The ink is finally dry on the millions of column inches that were dedicated to Gay Byrne following his passing. Personal anecdotes and opinions on this institution of Irish broadcasting were plentiful. Also mentioned in passing among all the plaudits were Gaybo’s moments of controversy, included in which was his demonstration of how to open and use a condom on The Late Late Show in 1987.
As more ‘seasoned’ readers will recall, contraception was illegal in Ireland until 1980 (it was in fact decriminalised in 1980, having been criminalised in Ireland in 1935). At the time, picking up a pack of condoms off the shelf in a local Swedish-owned supermarket in Tallaght was the stuff of a madman’s dreams. But the impact of what Gay Byrne did that night should not be underestimated in terms of its significance in raising awareness of sexual health in Ireland, particularly in that era.
Also during that era, the world was in the early midst of the AIDS epidemic. But Catholic Ireland being what it was, the idea of contraception was taboo. As a personal anecdote, I remember visiting my local pharmacy and pilingup sticking plasters, cough medicine and barley sugar sticks before I finally managed to pluck-up the courage to ask for the condoms and avoid Mrs Lynch from down the road at the counter, who was in for her prescription. Perhaps, with a million other young men like me in a similar situation, those were good days for the profit margin of the community pharmacist!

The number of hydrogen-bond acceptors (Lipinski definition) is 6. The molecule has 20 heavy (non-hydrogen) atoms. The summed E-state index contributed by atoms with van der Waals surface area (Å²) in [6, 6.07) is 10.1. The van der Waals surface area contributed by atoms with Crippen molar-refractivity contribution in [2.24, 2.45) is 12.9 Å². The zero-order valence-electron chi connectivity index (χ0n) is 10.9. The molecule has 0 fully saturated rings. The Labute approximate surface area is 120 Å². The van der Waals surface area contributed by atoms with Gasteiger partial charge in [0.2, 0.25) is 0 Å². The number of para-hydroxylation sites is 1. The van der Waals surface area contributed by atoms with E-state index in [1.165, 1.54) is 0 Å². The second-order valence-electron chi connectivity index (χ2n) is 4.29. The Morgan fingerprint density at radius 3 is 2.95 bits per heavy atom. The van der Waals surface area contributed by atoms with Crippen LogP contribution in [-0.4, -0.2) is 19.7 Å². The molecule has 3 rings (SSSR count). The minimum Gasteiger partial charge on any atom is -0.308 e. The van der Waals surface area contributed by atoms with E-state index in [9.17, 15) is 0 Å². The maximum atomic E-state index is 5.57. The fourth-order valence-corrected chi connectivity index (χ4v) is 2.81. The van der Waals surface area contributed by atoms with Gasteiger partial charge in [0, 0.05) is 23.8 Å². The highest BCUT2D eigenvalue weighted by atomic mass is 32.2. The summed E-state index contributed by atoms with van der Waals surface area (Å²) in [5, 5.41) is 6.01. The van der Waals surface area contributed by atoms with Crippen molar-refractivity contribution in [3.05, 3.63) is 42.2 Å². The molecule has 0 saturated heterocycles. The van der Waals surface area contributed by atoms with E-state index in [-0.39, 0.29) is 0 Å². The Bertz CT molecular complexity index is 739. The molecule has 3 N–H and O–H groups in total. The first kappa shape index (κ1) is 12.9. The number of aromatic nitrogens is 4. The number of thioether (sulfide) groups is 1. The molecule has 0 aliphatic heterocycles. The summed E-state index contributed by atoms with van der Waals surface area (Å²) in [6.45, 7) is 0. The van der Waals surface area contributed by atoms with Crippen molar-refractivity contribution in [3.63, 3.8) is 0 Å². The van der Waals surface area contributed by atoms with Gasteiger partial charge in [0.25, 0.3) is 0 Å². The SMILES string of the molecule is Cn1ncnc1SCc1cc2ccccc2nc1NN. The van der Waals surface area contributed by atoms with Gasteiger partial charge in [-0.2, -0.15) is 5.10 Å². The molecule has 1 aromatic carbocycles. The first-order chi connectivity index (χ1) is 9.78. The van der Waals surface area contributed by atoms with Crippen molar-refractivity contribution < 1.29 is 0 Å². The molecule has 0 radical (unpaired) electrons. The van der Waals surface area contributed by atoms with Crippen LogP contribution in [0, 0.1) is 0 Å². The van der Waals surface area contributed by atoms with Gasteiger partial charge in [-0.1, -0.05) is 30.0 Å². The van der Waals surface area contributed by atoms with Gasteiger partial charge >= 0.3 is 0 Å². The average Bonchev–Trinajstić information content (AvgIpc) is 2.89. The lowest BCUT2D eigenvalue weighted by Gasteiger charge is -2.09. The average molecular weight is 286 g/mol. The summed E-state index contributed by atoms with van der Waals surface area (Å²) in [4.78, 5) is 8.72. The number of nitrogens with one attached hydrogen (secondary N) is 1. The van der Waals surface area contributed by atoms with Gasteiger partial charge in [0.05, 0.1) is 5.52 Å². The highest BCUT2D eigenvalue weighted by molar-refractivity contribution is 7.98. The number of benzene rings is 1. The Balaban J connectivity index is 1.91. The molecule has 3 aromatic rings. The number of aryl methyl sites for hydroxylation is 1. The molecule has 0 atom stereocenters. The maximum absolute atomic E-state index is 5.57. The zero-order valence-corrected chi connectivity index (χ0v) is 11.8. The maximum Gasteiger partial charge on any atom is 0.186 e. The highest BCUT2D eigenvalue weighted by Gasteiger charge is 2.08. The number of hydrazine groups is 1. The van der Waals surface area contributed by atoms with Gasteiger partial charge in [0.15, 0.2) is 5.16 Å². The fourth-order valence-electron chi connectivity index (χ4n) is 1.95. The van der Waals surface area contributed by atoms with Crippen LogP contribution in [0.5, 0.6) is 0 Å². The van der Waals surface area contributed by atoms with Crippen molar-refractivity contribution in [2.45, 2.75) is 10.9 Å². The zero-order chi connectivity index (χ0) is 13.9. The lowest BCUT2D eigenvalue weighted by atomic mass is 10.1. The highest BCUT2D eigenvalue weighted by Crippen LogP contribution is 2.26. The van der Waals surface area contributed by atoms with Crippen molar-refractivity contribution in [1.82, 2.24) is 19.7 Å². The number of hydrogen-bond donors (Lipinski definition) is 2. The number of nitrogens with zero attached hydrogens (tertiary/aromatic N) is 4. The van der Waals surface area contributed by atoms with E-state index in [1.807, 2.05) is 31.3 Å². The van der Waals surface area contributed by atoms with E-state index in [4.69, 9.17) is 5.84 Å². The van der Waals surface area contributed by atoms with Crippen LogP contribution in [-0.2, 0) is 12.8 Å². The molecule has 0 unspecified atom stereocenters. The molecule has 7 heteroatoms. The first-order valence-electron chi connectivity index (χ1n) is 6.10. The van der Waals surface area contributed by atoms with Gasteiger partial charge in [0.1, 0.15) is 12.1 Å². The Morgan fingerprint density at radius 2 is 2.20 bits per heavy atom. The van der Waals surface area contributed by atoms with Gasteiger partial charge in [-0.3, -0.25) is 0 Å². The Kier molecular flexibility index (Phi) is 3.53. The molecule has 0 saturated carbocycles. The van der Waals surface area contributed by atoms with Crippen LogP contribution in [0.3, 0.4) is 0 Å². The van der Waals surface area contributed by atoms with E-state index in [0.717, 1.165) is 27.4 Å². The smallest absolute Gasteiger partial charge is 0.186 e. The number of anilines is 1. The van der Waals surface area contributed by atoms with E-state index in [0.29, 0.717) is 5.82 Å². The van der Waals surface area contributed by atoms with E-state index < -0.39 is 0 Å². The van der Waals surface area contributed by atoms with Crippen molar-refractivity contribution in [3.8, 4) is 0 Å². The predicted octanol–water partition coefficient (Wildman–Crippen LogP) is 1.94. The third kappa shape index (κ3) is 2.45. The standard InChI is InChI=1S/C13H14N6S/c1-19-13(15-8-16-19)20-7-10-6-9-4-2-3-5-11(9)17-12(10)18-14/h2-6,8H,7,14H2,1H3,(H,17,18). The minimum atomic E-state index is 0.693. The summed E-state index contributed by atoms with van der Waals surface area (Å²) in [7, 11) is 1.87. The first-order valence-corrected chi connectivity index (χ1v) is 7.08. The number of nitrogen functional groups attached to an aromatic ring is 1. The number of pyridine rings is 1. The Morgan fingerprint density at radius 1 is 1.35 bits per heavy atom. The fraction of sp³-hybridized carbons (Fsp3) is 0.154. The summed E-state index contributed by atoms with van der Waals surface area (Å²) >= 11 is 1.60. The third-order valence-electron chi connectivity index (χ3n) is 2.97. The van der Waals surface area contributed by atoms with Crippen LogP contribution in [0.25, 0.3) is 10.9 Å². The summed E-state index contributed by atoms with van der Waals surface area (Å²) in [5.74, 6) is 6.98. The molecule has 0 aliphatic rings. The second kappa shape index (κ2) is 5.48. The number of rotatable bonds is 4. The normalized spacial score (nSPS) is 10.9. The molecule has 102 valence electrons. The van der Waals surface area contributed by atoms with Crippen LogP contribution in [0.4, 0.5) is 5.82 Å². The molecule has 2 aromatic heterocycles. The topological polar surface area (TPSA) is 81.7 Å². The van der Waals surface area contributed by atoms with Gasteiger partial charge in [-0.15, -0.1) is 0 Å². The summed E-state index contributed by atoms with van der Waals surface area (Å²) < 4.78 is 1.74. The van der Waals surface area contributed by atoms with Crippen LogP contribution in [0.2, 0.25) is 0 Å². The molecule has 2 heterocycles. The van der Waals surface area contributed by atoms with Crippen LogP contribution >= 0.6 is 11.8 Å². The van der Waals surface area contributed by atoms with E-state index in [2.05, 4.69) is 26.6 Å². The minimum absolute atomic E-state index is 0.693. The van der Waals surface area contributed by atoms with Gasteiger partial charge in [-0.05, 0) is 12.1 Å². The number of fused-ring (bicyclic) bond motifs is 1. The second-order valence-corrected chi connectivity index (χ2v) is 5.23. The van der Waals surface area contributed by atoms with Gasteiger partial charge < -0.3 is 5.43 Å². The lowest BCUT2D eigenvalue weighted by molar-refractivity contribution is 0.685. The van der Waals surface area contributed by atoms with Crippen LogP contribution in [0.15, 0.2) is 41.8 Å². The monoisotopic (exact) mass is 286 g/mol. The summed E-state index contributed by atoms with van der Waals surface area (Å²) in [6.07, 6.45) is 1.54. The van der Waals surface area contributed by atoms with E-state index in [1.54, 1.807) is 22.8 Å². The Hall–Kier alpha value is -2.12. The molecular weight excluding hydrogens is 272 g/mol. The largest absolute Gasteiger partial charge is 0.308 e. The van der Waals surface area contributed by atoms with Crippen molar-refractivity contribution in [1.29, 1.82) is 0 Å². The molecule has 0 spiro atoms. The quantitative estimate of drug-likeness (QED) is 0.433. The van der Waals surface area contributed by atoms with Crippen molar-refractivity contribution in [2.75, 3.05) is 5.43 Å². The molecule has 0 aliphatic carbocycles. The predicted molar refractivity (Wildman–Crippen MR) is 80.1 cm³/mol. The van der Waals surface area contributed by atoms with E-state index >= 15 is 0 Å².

I’m old enough to remember the impish look on Byrne’s face as he unwrapped the condom and jaws hit the floor among the giddy audience, as he announced the condom as “that dreaded object”. Make no mistake, much like the Catholic church at the time, RTÉ was a powerful, hierarchical institution with a barely-concealed smug sense of superiority. Competition for viewing figures and access to other channels were severely limited at that time. Only a broadcaster of Gay Byrne’s stature could have got away with doing what he did, essentially ‘flipping the bird’ to the RTÉ tsars and hand-wringing Bishops up and down the country. In this sense at least, Gaybo was indeed a rebel. Compared to The Late Late Show with him at the helm, the current incarnation is a safe, bland, cookie-cutter version of what it was when he was the host, with unpredictable and fascinating guests such as Billy Connolly, Oliver Reed, Spike Milligan et al. There was a sense of not really knowing what would happen next. As he gradually fades from memory, we should not forget the service he did for raising awareness of sexual health in Ireland, a subject that received scant attention at the time. RIP Gaybo. It’s a cliché, but they don’t make them like him anymore.